There are some examples of how to write a test case here, and there is a blog entry on FireUnit by the other co-author here.

jQuery Patches for 1.3

Offering a sneak peak of what will be in the new version, John Resig has released the first in a series of patches to jQuery in preparation for the 1.3 beta release. They are:

  • A patch to the .domManip method to use DocumentFragments, resulting in manipulation code (append, prepend, etc.) that is about 15x faster.
  • Addition of a .closest(selector) method which starts with the current node and traverses the parents in the DOM tree to match the selector (think "first self or ancestor"):
    closest: function( selector ) {
              return this.map(function() {
                  var cur = this;
                  while ( cur && cur.ownerDocument ) {
                       if ( jQuery(cur).is(selector) )
                          return cur;
                       cur = cur.parentNode;
                  }
               });
    }
  • A patch to the seminal DOM ready() method that backs off attempting to detect the loading of stylesheets (apparently not possible according to Resig) to normal "document ready" functionality.
  • Addition of multiple-namespace support for events.
  • A new internal property that keeps track of the selector chain (mainly for use by plug-in authors).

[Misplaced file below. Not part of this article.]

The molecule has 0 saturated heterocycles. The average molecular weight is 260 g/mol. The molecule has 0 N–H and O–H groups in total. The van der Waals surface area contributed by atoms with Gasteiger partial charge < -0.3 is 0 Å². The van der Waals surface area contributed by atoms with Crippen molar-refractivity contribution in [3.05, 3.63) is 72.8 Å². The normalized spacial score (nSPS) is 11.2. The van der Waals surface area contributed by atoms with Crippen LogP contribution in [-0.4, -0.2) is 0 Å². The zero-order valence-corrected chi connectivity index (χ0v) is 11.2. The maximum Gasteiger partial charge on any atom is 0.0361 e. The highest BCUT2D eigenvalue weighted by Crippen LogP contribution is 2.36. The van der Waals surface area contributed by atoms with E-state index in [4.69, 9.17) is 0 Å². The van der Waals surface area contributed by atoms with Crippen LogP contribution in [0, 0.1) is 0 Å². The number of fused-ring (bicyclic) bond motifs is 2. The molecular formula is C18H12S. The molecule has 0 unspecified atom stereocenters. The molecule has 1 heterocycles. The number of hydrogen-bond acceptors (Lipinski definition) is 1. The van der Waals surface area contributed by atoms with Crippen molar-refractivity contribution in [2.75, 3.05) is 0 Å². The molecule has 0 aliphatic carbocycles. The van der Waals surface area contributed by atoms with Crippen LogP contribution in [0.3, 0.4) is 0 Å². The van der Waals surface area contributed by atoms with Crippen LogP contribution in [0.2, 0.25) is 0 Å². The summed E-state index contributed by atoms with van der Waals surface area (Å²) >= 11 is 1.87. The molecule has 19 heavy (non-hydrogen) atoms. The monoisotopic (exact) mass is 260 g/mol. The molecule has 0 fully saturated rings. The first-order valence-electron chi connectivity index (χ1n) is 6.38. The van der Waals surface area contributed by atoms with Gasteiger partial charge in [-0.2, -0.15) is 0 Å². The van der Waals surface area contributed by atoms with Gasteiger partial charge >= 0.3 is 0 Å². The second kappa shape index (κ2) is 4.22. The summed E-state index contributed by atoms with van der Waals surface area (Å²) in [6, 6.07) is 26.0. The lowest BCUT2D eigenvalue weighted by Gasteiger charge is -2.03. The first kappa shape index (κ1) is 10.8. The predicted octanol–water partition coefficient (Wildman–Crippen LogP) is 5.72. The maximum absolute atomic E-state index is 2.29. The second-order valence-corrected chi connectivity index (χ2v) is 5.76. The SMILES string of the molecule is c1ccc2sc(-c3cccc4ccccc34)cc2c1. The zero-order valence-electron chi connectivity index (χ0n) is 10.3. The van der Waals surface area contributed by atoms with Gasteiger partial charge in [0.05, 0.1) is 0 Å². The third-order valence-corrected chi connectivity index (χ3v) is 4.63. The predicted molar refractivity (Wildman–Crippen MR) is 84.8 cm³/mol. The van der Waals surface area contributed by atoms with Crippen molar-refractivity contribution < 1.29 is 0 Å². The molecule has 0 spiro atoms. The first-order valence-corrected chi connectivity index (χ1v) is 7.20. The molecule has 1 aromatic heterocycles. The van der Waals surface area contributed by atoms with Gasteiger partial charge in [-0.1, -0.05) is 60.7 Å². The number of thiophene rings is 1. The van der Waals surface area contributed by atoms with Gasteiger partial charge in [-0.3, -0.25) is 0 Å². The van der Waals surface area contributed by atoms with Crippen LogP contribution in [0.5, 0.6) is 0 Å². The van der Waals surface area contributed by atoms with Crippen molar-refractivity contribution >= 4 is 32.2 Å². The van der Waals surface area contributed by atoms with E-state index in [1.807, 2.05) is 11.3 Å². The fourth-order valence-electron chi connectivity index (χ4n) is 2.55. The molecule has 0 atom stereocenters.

The new jQuery 1.3 will also feature the Sizzle JavaScript CSS selector engine as well as revamped implementations of all the selector-based methods.

You can read all about the new patches in Resig's original post here.

Update: the new Sizzle engine has been added to the 1.3 trunk.

Tapestry 5 Released

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The 5.0.18 version of Apache Tapestry has been christened as the first release of Tapestry 5. The release is the capstone of long effort to re-write the web application framework from scratch, removing a lot of the complexity of previous releases toward a more POJO and annotations-driven approach (and making it non-backward compatible with version 4, a sore point for some current Tapestry users).

For those who don't know, Tapestry is a component-based web application framework (one of the original) for Java similar to JSF or Wicket.

New features:

  • POJO component classes: no interfaces or base classes required
  • Minimalized configuration via annotations and naming conventions
  • Live class reloading (think JavaRebel)
  • Its own dependency injection framework (Tapestry IoC)
  • Built-in AJAX support via Prototype/Scriptaculous